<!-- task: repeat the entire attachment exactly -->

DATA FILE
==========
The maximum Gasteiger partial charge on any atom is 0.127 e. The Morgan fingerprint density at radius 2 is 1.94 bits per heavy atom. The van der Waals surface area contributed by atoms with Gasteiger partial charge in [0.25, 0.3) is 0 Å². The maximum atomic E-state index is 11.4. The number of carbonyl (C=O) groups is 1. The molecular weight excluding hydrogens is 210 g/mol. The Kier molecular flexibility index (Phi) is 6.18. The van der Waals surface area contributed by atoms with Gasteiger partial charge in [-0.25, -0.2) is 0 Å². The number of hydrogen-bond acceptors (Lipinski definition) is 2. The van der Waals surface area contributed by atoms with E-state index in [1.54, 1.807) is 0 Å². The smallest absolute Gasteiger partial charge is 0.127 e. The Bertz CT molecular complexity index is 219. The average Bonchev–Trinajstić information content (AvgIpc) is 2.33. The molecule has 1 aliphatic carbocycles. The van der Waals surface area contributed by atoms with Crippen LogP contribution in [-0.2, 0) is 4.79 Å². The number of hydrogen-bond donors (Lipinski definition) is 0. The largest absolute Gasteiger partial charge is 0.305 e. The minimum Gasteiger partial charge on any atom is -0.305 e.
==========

The maximum Gasteiger partial charge on any atom is 0.127 e. The Morgan fingerprint density at radius 2 is 1.94 bits per heavy atom. The van der Waals surface area contributed by atoms with Gasteiger partial charge in [0.25, 0.3) is 0 Å². The maximum atomic E-state index is 11.4. The number of carbonyl (C=O) groups is 1. The molecular weight excluding hydrogens is 210 g/mol. The Kier molecular flexibility index (Phi) is 6.18. The van der Waals surface area contributed by atoms with Gasteiger partial charge in [-0.25, -0.2) is 0 Å². The number of hydrogen-bond acceptors (Lipinski definition) is 2. The van der Waals surface area contributed by atoms with E-state index in [1.54, 1.807) is 0 Å². The smallest absolute Gasteiger partial charge is 0.127 e. The Bertz CT molecular complexity index is 219. The average Bonchev–Trinajstić information content (AvgIpc) is 2.33. The molecule has 1 aliphatic carbocycles. The van der Waals surface area contributed by atoms with Crippen LogP contribution in [-0.2, 0) is 4.79 Å². The number of hydrogen-bond donors (Lipinski definition) is 0. The largest absolute Gasteiger partial charge is 0.305 e. The minimum Gasteiger partial charge on any atom is -0.305 e.